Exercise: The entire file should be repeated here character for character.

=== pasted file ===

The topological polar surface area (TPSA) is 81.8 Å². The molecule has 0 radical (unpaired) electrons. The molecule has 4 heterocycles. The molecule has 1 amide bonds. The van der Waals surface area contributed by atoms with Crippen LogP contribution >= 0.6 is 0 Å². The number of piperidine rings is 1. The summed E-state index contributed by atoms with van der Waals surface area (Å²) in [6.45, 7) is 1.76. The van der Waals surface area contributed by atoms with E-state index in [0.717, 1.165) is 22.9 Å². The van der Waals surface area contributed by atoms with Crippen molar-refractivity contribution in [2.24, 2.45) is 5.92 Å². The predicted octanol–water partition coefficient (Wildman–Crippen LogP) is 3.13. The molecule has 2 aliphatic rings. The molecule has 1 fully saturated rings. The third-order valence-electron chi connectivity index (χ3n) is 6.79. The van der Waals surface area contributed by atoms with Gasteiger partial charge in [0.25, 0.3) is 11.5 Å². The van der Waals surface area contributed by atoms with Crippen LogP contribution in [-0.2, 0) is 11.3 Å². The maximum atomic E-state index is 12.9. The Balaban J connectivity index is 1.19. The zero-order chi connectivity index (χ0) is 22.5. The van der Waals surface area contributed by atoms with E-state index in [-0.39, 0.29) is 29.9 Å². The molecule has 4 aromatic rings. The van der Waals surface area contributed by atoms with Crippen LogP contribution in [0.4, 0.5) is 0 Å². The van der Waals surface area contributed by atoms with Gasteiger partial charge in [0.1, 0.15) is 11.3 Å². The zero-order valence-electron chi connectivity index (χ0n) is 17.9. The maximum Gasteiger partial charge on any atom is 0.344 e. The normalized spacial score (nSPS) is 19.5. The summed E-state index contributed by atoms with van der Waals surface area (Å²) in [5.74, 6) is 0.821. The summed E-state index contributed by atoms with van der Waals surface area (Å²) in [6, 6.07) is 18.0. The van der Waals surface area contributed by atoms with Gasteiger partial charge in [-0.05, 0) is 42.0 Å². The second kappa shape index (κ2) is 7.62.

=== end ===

The topological polar surface area (TPSA) is 81.8 Å². The molecule has 0 radical (unpaired) electrons. The molecule has 4 heterocycles. The molecule has 1 amide bonds. The van der Waals surface area contributed by atoms with Crippen LogP contribution >= 0.6 is 0 Å². The number of piperidine rings is 1. The summed E-state index contributed by atoms with van der Waals surface area (Å²) in [6.45, 7) is 1.76. The van der Waals surface area contributed by atoms with E-state index in [0.717, 1.165) is 22.9 Å². The van der Waals surface area contributed by atoms with Crippen molar-refractivity contribution in [2.24, 2.45) is 5.92 Å². The predicted octanol–water partition coefficient (Wildman–Crippen LogP) is 3.13. The molecule has 2 aliphatic rings. The molecule has 1 fully saturated rings. The third-order valence-electron chi connectivity index (χ3n) is 6.79. The van der Waals surface area contributed by atoms with Gasteiger partial charge in [0.25, 0.3) is 11.5 Å². The van der Waals surface area contributed by atoms with Crippen LogP contribution in [-0.2, 0) is 11.3 Å². The maximum atomic E-state index is 12.9. The Balaban J connectivity index is 1.19. The zero-order chi connectivity index (χ0) is 22.5. The van der Waals surface area contributed by atoms with E-state index in [-0.39, 0.29) is 29.9 Å². The molecule has 4 aromatic rings. The van der Waals surface area contributed by atoms with Crippen LogP contribution in [0.4, 0.5) is 0 Å². The van der Waals surface area contributed by atoms with Gasteiger partial charge in [0.1, 0.15) is 11.3 Å². The zero-order valence-electron chi connectivity index (χ0n) is 17.9. The maximum Gasteiger partial charge on any atom is 0.344 e. The normalized spacial score (nSPS) is 19.5. The summed E-state index contributed by atoms with van der Waals surface area (Å²) in [5.74, 6) is 0.821. The summed E-state index contributed by atoms with van der Waals surface area (Å²) in [6, 6.07) is 18.0. The van der Waals surface area contributed by atoms with Gasteiger partial charge in [-0.05, 0) is 42.0 Å². The second kappa shape index (κ2) is 7.62.